If you own a small business then you know personally how tight your profits margins can get, and it never helps when the infrastructure you depend on to do business keeps costing you more and more each year. It's a classic cycle where you must stay competitive and keep your prices low, which leaves you less money to play with, while your own costs escalate.
Raising your costs alienate customers, even if you can show a modest return on investment. If you are depending on something less tangible or quantifiable, like the efficiency of your customer's workers, for instance, then it become even harder to justify your price increases. This is not news and any decent business person understands it; with the likely exception of Microsoft.
For years, being the only game in town has fattened Big Redmond's coffers appreciably. Where does the money come from? From Microsoft customers, of course, who pay often exorbitant licensing fees year after year with little return on their investment to show for it other than the notion that, in order to stay in the game, they have to wear the Big Redmond uniform.
Large companies can often hide the costs in large operating budgets, but smaller concerns cringe each year when the Microsoft licensing bill comes due, and there has been little else a business could do. Lately, however, more and more small businesses are deciding not to pay the bill, letting what they have ride. Often that means that they have no support from Microsoft if something goes wrong; worse, when the business does decide to upgrade, the cost to upgrade can be even higher then the yearly re-licensing fees.
Some businesses, at least, are becoming less willing to open their wallets to the Gates Gang. News reports of businesses complaining about Microsoft's licensing schemes have dotted the news for the last few years, and more than a few governments have actively sought alternatives to Microsoft solutions.
According to an article at C|Net, a recent survey shows that more small to medium sized businesses are also actively looking for alternatives to the Big Redmond Licensing treadmill. Here's a choice bit of the article, Study: Small businesses wary of Microsoft:
A report Boston-based The Yankee Group released Wednesday shows that some 43 percent of small and midsize businesses are "concerned" about becoming "overly reliant" on Microsoft's products and services. The study focused on information technology needs at 600 companies with fewer than 500 employees.
Microsoft did not immediately return calls seeking comment on the report.
Seventy-two percent of the surveyed companies said it is actively seeking to lessen the dominance of Microsoft's products in its operations by exploring alternative vendors.
"The reality is that (Microsoft) can only hit these...companies so many times with what are seen as exorbitant licensing fees before they start to look elsewhere," said Michael Lauricella, an analyst at Yankee Group. Small and midsize "companies are somewhat more willing to gamble than their larger counterparts, and (businesses) very well could head in a different direction, if they see a possibility to do so."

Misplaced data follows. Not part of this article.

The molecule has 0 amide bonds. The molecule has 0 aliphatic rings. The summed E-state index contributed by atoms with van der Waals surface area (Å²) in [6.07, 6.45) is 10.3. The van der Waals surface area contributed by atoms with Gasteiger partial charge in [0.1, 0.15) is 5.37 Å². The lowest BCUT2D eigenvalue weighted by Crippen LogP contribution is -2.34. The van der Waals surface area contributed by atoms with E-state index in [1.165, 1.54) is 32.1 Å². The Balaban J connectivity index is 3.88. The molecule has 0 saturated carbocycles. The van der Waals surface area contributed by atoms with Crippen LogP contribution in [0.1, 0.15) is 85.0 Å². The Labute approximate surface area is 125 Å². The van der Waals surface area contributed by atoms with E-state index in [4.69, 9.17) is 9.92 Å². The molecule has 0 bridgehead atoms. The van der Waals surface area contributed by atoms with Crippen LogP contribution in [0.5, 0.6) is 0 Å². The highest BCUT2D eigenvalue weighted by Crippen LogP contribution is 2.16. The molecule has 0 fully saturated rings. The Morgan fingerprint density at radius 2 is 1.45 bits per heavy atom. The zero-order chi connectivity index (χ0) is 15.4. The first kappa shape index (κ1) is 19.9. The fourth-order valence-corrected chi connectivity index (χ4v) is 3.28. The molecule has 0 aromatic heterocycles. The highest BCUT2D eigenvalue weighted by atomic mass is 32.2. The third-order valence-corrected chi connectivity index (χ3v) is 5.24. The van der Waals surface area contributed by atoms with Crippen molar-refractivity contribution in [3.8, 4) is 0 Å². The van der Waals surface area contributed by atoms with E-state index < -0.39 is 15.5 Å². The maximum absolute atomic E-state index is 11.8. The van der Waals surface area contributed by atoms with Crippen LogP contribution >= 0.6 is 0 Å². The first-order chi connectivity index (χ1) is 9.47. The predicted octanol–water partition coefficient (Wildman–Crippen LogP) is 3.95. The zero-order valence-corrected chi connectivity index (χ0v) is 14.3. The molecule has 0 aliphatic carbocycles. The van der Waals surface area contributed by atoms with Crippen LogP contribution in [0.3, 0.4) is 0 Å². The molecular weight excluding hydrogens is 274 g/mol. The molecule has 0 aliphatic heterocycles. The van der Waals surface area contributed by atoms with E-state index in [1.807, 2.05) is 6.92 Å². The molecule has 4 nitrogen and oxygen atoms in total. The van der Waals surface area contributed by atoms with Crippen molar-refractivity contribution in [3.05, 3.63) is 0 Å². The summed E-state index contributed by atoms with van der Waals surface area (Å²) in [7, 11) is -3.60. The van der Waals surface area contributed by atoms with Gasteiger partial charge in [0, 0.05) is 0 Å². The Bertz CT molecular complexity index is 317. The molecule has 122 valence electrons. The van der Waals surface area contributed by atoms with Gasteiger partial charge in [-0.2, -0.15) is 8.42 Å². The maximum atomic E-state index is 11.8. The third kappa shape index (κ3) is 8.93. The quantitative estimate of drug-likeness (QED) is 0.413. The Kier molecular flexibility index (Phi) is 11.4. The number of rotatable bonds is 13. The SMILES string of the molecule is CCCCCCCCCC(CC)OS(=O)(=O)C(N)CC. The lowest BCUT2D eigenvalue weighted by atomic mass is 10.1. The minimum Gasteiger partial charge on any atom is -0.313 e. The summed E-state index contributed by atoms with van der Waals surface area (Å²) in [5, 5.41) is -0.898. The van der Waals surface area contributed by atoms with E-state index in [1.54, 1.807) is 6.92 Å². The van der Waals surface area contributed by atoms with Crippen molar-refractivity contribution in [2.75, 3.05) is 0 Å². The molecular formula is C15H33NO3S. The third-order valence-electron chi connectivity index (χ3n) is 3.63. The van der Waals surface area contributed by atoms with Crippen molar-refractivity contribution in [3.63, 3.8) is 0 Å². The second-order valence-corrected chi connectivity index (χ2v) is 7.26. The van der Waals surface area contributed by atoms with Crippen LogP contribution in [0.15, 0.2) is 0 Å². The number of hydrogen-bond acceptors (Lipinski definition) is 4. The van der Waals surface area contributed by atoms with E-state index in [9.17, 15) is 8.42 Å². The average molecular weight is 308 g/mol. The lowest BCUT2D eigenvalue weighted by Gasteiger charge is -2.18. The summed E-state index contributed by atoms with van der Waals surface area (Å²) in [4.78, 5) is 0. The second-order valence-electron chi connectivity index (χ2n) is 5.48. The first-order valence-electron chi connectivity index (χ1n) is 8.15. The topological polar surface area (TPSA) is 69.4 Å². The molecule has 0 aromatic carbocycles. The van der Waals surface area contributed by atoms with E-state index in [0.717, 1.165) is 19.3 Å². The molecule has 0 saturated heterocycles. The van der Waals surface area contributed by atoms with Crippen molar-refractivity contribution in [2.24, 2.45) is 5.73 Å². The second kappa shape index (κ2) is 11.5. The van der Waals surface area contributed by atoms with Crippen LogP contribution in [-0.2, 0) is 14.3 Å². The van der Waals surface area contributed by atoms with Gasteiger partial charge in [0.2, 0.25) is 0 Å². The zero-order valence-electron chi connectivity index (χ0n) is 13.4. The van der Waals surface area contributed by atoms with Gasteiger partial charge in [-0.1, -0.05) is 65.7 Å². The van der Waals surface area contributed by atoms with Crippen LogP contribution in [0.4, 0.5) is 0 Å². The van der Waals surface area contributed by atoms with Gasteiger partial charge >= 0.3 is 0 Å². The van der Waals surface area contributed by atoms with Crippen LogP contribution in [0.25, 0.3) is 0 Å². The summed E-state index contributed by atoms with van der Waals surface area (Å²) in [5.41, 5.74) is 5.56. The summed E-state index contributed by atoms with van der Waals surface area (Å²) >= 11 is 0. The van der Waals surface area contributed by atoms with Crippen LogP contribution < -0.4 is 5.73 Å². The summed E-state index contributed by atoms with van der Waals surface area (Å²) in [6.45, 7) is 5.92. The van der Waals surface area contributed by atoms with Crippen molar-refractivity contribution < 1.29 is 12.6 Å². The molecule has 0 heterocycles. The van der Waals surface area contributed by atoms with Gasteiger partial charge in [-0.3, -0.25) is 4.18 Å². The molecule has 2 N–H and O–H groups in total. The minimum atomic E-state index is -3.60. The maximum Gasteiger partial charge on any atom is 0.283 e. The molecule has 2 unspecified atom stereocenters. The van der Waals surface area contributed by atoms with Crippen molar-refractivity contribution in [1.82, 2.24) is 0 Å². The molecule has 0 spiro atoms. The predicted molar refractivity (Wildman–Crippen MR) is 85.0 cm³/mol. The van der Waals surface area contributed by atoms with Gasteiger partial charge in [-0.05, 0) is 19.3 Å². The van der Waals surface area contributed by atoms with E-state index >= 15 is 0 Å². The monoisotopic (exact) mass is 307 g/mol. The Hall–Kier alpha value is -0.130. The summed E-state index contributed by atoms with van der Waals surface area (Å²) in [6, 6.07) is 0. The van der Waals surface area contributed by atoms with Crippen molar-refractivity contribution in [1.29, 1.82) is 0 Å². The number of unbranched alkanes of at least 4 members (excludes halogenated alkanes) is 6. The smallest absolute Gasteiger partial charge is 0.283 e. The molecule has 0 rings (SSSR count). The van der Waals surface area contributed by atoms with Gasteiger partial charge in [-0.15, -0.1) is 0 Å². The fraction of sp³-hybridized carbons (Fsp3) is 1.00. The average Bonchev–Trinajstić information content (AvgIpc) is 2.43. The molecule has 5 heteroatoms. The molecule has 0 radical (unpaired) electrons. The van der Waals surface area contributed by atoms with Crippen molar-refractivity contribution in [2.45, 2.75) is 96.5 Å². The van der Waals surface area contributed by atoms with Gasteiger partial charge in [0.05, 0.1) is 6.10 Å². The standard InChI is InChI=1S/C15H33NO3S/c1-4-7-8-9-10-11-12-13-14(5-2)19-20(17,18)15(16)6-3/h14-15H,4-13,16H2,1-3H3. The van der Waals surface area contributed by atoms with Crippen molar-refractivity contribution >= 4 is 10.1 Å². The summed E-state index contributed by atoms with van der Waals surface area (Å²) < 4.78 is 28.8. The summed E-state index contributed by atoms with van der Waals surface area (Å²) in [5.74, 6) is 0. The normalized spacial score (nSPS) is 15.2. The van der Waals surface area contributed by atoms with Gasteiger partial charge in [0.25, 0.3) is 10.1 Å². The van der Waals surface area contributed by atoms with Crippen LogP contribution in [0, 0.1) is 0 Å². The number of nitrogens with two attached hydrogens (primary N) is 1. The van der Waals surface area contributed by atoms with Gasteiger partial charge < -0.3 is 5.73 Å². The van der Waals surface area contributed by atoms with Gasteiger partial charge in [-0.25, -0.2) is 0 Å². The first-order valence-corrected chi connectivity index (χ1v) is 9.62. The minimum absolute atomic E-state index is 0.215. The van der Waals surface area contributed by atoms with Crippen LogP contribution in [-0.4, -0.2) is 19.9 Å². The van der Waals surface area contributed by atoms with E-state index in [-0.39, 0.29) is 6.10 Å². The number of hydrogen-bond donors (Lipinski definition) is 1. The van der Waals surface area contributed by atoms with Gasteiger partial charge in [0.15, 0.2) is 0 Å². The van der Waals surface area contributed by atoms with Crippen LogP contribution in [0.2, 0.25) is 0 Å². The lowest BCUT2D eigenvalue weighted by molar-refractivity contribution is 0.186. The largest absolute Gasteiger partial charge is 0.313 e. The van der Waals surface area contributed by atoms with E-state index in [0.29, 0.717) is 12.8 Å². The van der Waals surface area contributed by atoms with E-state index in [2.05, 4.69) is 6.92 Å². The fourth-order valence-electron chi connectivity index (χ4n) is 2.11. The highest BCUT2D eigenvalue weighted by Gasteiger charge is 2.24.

What's interesting here is that the very companies that one might think would not gamble on an infrastructure change are the very ones that are chancing it. It's only natural; by at least trying an alternative to Microsoft's offerings, a company can kill several birds with one stone. It loses much of its dependence on Microsoft and the high fees Bid Redmond charges, the company may experience a more stable, virus free environment, and the company gains greater control over its infrastructure and associated costs. While most of the reasons to seek alternatives are as intangible as the claim of increased worker efficiency, what is quite tangible is the increasing cost of doing business with Big Redmond.
Much of this seems lost on Microsoft, however. The Redmond Giant has made adjustments to its licensing schemes, but small businesses may see the changes as being far too little, far too late. This is especially true with the alternatives that becoming more interesting and usable by these small to medium concerns.
Linux and Apple's OS X Server offer choice alternatives to most, if not all of the functions offered by Windows Servers, and at a fraction of the costs. And, while Linux desktop solutions are far, far from perfect, some businesses can use what is currently available without reinvesting in hardware. When hardware investment is an option, Apple desktops offer something no other UNIX or Linux can, seamless operability with Microsoft's Office products. So, if you business depends on Word and PowerPoint, but you long to get from under Windows, you can on a Mac.
I believe this isn't a statistical hiccup, but more of a trend that will only become more pronounced in the next few years. As the economy struggles to get a decent foothold, business will have to find better and more cost effective ways to manage and maintain their infrastructure. More often, that means less Microsoft.
Should Microsoft worry?
Not yet. Windows and Office are still the most common denominator for business, and that's OK, for now' but all it will take is a killer business app that runs on Linux or OS X to loosen that Big Red stranglehold on the desktop, then Microsoft needs to worry.
is a writer who currently lives in Orlando, FL. He's been a Mac fan since Atari Computers folded, but has worked with computers of nearly every type for 20 years.